Supreme Court Decision Robs Bar Regular Of Favorite Rant
Hoboken, New Jersey – Mulligan’s Pub regular Allen Kershaw, 66, is still recovering after the Supreme Court’s sports betting decision earlier this month robbed him of his favorite drunken rant. The tirade was a two-hour showstopper about the nonsensical nature of the sports betting prohibition.
“Ruined!” he screamed, his head resting on the bar. “All my years of hard work, flushed away by nine robe-wearing CLOWNS!”
On Monday, May 18, the high court voted 7 – 2 to throw out the Professional and Amateur Sports Protection Act of 1992. Mr. Kershaw’s rant was said to have been the product of constant fine-tuning since a trip to Las Vegas in 1999.
Upon his return from the desert and its legal sportsbooks, Mr. Kershaw began holding forth on a semi-weekly basis at Mulligan’s. The rant became almost a one-act play, touching on topics as diverse as the NCAA, the price of oil, and the “goddam President,” regardless of which person held the office at the time.
“It was really special, you know?” he said, tearfully nursing a beer. “The last year and a half? With Trump? It had taken the thing to a whole new level.”
When news of the decision broke, patrons and staff of Mulligan’s immediately became concerned about Kershaw.
“Oh man…that was his thing,” said bartender Pete Hamlisch. “Once he got a few in ‘im, he’d go on and on about wanting to bet on whatever game was on.”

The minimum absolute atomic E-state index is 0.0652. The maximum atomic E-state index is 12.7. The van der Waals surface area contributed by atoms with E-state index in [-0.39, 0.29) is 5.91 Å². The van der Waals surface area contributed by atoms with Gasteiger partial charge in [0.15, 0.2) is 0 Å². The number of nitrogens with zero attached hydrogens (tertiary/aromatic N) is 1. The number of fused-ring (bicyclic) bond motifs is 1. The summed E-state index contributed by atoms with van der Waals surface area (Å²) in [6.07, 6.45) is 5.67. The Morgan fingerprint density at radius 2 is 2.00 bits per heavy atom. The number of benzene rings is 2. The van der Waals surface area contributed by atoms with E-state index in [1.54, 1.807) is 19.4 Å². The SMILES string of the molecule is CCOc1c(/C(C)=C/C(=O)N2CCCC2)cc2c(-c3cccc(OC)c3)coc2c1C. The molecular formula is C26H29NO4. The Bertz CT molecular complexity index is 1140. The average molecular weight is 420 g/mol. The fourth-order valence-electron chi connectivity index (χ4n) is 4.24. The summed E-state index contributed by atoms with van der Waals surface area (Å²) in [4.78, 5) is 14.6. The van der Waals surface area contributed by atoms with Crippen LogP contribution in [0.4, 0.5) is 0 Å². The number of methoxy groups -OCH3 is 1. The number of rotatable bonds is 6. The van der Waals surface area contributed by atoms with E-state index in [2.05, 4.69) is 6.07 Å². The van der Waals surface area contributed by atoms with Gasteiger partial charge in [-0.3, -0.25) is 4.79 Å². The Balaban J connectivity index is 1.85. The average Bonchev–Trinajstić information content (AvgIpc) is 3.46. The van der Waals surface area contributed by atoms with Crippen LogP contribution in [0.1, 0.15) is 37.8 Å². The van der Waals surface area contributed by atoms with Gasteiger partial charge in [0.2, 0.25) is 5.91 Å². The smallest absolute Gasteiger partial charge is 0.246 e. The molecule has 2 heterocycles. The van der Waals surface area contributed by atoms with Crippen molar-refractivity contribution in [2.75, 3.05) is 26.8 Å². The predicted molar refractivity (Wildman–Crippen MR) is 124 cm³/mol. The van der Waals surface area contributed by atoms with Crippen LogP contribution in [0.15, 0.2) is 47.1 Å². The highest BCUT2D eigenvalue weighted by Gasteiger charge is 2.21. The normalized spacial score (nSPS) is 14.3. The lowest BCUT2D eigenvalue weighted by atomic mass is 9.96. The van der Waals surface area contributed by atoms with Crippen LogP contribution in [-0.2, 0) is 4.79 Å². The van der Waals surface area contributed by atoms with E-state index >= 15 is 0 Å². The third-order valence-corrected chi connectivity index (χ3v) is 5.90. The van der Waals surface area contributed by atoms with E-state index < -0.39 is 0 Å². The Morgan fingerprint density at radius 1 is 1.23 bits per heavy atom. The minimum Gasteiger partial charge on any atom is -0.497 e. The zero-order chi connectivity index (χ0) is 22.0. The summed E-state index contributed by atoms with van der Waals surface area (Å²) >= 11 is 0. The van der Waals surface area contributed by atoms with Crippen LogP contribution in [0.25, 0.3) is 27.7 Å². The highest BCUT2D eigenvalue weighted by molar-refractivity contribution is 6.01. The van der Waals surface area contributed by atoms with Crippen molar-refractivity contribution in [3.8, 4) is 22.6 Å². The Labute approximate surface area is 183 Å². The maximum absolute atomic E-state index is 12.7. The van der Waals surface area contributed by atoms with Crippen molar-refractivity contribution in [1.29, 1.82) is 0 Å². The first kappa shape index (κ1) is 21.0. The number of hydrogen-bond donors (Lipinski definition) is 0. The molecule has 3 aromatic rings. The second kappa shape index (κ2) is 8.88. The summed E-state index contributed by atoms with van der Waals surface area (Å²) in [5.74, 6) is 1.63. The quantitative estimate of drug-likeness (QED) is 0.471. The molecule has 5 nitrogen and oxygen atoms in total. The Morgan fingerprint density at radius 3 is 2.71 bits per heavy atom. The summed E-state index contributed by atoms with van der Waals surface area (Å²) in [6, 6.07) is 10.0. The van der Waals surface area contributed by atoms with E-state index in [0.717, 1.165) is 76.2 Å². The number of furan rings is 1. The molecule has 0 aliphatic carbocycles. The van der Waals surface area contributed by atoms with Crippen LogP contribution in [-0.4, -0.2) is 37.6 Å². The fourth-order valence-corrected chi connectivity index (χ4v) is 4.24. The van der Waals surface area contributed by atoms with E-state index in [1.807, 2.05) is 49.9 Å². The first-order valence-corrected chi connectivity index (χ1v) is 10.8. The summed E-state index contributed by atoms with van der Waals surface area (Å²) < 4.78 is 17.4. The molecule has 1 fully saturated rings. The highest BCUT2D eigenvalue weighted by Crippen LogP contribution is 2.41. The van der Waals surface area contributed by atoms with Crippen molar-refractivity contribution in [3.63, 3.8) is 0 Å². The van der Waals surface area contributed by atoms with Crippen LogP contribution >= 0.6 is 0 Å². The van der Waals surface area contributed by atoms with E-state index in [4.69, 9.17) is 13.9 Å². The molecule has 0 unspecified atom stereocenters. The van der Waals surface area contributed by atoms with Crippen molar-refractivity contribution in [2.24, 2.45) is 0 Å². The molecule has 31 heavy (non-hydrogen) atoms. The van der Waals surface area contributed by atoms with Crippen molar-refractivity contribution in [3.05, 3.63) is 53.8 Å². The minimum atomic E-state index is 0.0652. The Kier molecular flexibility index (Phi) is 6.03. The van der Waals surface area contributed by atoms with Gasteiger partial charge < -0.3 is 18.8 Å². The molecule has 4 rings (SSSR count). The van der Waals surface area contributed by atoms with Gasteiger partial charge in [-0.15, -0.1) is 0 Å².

“The Rant” that united dozens
The performance eventually became part of Mulligan’s cultural fabric. Kershaw had many rants, but people would often try to goad him into “the sports betting thing.”
Once begun, the tirade would begin quietly on the shores of the Mekong River, where Kershaw had fought in Vietnam. Like a preacher, he built himself into a red-faced froth, climaxing on the line “I fought the Viet Cong, I took a bullet for my country, but GOD FORBID I BET A COUPLE HUNDRED ON THE JETS!”
Like well-known song lyrics, most other patrons would scream this last part with him. He often garnered standing ovations after particularly passionate performances.
“He really transcended the genre, I think,” opined waitress Shelly Hudson. “Depending on the brand of beer he was drinking, he could really find some deep truths.”
As of this writing, there were no reports that Kershaw is hard at work on new material. However, like all great artists, it’s unlikely he’ll stay down forever.
Article credit: Bart Shirley